- An improvement in the Polish PMI to 54.3 pts. (previously 53.4), but lower than market expectations (55.5).
- Price estimate is the highest since 1998.
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Industry registers record inflation in March as a result of growing pressure on supply chains, according to the latest March PMI reading for the Polish industry. Production costs and finished goods prices are rising at the fastest rate since the survey began in 1998, or at least in 23 years.
In March, the PMI index, which depicts business conditions in the manufacturing sector, rose from February’s 53.4 to 54.3, signaling the most significant improvement in industry health since January 2018. In addition, the index recorded its fourth consecutive increase, marking the longest such sequence since 2013.
Recall that any score above 50 indicates expansion and below indicates regression, so a score above 54 can be considered positive.
March 2021 PMI. Record industrial inflation
“Polish manufacturers have clearly benefited from the pick-up in demand on European markets, particularly in Germany. In March, exports grew at the fastest pace in nearly seven and a half years, lifting overall order levels and accelerating output growth,” argues IHS Markit economist Trevor Balchin.
The problem is that we’re seeing something in the PMI data that should particularly worry us. It’s a huge upward pressure on prices. And those from business-to-business settlements could be about to reach the marginal consumer, which is all of us. The overall CPI inflation calculated by the Central Statistical Office in March has already risen above 3 percent, and many economists are convinced that it will not go below this level until the end of the year.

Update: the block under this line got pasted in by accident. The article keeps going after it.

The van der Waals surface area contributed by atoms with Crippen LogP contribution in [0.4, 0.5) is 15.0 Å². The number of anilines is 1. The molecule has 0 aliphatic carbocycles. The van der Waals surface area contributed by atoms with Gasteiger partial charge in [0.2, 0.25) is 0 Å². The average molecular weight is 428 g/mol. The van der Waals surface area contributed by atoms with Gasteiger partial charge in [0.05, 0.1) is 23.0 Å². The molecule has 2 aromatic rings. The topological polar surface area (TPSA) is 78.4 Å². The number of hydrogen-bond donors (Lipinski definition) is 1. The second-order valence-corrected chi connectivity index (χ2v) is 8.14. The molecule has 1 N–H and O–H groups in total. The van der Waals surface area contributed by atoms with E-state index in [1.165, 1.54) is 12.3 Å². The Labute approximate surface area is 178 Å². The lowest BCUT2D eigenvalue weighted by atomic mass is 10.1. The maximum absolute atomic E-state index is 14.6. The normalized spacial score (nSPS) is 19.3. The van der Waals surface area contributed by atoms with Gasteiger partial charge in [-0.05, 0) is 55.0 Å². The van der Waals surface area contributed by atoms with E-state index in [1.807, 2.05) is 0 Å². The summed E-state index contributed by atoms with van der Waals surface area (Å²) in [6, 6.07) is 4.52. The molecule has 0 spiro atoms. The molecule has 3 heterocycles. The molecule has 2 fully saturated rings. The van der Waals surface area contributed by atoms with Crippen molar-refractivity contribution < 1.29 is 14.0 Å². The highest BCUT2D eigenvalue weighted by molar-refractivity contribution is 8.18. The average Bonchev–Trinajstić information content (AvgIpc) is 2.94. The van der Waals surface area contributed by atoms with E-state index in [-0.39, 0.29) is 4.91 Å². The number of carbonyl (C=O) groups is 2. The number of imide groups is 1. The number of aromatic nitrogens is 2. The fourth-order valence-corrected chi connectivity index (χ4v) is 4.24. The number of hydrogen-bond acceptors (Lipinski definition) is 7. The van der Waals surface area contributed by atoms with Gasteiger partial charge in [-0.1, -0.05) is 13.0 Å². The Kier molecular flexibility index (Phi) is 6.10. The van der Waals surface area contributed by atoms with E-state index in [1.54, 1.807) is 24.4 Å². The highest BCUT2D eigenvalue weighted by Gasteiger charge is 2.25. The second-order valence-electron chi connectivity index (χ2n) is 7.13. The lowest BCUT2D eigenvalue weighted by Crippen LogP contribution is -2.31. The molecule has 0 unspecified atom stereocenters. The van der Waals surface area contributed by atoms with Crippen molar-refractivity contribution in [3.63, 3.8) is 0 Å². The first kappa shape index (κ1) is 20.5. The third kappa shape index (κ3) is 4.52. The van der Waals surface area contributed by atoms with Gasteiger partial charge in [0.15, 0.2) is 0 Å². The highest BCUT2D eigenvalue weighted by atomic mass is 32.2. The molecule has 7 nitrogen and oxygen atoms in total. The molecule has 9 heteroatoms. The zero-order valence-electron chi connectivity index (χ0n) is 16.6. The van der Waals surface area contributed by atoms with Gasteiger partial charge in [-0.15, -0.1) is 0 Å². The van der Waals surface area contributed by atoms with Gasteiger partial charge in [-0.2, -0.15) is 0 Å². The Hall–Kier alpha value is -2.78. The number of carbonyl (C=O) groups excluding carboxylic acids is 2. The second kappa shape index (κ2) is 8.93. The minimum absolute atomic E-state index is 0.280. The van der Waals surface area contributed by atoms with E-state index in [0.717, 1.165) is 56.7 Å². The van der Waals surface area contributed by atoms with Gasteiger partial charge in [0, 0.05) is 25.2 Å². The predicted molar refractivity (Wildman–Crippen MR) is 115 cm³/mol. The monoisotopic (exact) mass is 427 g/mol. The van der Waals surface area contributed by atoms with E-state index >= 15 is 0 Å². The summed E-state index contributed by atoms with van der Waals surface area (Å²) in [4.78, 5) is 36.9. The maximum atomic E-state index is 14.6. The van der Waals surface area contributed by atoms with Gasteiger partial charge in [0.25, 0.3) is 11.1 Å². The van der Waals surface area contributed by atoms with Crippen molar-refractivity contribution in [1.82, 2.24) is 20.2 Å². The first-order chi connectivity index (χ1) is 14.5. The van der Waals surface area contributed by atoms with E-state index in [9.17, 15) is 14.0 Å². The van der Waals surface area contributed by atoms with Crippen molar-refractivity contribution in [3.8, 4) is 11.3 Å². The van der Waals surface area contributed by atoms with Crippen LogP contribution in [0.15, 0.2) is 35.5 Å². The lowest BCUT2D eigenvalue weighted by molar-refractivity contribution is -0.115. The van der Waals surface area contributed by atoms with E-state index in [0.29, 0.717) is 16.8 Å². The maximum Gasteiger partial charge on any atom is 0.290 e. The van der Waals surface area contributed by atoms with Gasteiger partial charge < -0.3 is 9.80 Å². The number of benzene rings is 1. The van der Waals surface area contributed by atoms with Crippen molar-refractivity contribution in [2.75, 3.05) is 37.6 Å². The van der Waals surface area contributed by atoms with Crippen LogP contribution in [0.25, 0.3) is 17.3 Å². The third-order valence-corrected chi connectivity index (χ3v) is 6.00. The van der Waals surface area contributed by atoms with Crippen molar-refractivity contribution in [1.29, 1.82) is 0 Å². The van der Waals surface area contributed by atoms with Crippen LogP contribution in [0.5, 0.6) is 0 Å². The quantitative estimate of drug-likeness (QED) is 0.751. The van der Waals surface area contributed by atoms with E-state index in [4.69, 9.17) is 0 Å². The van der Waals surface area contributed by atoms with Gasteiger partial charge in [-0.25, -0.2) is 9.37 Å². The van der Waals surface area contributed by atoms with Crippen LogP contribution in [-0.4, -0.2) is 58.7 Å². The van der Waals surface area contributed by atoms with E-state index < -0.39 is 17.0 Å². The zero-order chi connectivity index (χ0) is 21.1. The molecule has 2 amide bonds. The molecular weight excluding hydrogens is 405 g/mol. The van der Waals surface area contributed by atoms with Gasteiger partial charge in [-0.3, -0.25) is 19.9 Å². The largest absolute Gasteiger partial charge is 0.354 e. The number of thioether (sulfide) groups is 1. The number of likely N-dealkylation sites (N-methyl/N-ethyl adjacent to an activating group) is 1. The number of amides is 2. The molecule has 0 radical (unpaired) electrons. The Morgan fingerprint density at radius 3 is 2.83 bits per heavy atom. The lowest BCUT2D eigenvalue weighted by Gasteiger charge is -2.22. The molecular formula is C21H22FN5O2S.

What does it look like in the industry? As we read in the PMI report, numerous shortages of raw materials on the market, higher transport costs, and zloty depreciation have pushed inflationary pressure in the Polish manufacturing sector to the highest level in the survey history. The rate of growth of production costs accelerated for the sixth consecutive month, reaching its highest level since the survey began in June 1998.
Supply problem to be solved
“However, the sector’s growth was constrained by strong pressures on supply chains. The Delivery Time Index (inverted sub-index) fell to a new record low and negatively impacted the reading of the main PMI index in March to the greatest extent in survey history. Unprecedented delivery delays have affected manufacturers’ spending and capacity utilization, with input cost inflation registering the highest level in survey history and backlogs increasing at the highest rate since January 2007,” Balchin explained.
In his view, the accumulation of unrealized orders also reflected continued labor shortages in the sector, recorded despite employment growth.
“The latest survey results suggest that supply-side problems need to be addressed for the industry’s recovery to really gain momentum,” the economist concludes.
Domestic analysts are also throwing in their weight. Those from Bank Pekao, for example, say that the recovery in the industry is not yet accompanied by a broader economic upturn, which “requires the pandemic to be quelled and epidemiological restrictions to be reduced.” And they call for rapid vaccination.
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